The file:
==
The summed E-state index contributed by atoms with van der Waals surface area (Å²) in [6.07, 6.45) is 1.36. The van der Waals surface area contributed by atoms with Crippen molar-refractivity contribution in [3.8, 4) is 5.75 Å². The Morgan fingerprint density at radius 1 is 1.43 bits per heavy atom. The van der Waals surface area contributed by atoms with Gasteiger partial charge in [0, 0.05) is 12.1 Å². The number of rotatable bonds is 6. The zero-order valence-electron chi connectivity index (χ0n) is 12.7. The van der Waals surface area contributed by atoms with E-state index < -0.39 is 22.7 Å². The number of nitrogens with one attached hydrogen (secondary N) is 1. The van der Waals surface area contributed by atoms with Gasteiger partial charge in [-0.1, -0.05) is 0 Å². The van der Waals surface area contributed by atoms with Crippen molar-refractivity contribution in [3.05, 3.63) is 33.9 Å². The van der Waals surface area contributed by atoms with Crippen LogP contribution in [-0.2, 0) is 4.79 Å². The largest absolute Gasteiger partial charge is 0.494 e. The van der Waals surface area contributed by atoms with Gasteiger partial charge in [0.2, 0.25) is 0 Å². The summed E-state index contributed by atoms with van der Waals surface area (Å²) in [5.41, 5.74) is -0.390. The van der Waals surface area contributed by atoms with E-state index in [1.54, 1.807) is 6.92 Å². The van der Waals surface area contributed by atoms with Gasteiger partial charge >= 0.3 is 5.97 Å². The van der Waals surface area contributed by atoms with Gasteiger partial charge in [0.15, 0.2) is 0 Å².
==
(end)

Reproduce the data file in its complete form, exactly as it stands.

The summed E-state index contributed by atoms with van der Waals surface area (Å²) in [6.07, 6.45) is 1.36. The van der Waals surface area contributed by atoms with Crippen molar-refractivity contribution in [3.8, 4) is 5.75 Å². The Morgan fingerprint density at radius 1 is 1.43 bits per heavy atom. The van der Waals surface area contributed by atoms with Gasteiger partial charge in [0, 0.05) is 12.1 Å². The number of rotatable bonds is 6. The zero-order valence-electron chi connectivity index (χ0n) is 12.7. The van der Waals surface area contributed by atoms with E-state index < -0.39 is 22.7 Å². The number of nitrogens with one attached hydrogen (secondary N) is 1. The van der Waals surface area contributed by atoms with Gasteiger partial charge in [-0.1, -0.05) is 0 Å². The van der Waals surface area contributed by atoms with Crippen molar-refractivity contribution in [3.05, 3.63) is 33.9 Å². The van der Waals surface area contributed by atoms with Crippen LogP contribution in [-0.2, 0) is 4.79 Å². The largest absolute Gasteiger partial charge is 0.494 e. The van der Waals surface area contributed by atoms with Gasteiger partial charge in [0.2, 0.25) is 0 Å². The summed E-state index contributed by atoms with van der Waals surface area (Å²) in [5.41, 5.74) is -0.390. The van der Waals surface area contributed by atoms with E-state index in [1.54, 1.807) is 6.92 Å². The van der Waals surface area contributed by atoms with Gasteiger partial charge >= 0.3 is 5.97 Å². The van der Waals surface area contributed by atoms with Gasteiger partial charge in [0.15, 0.2) is 0 Å².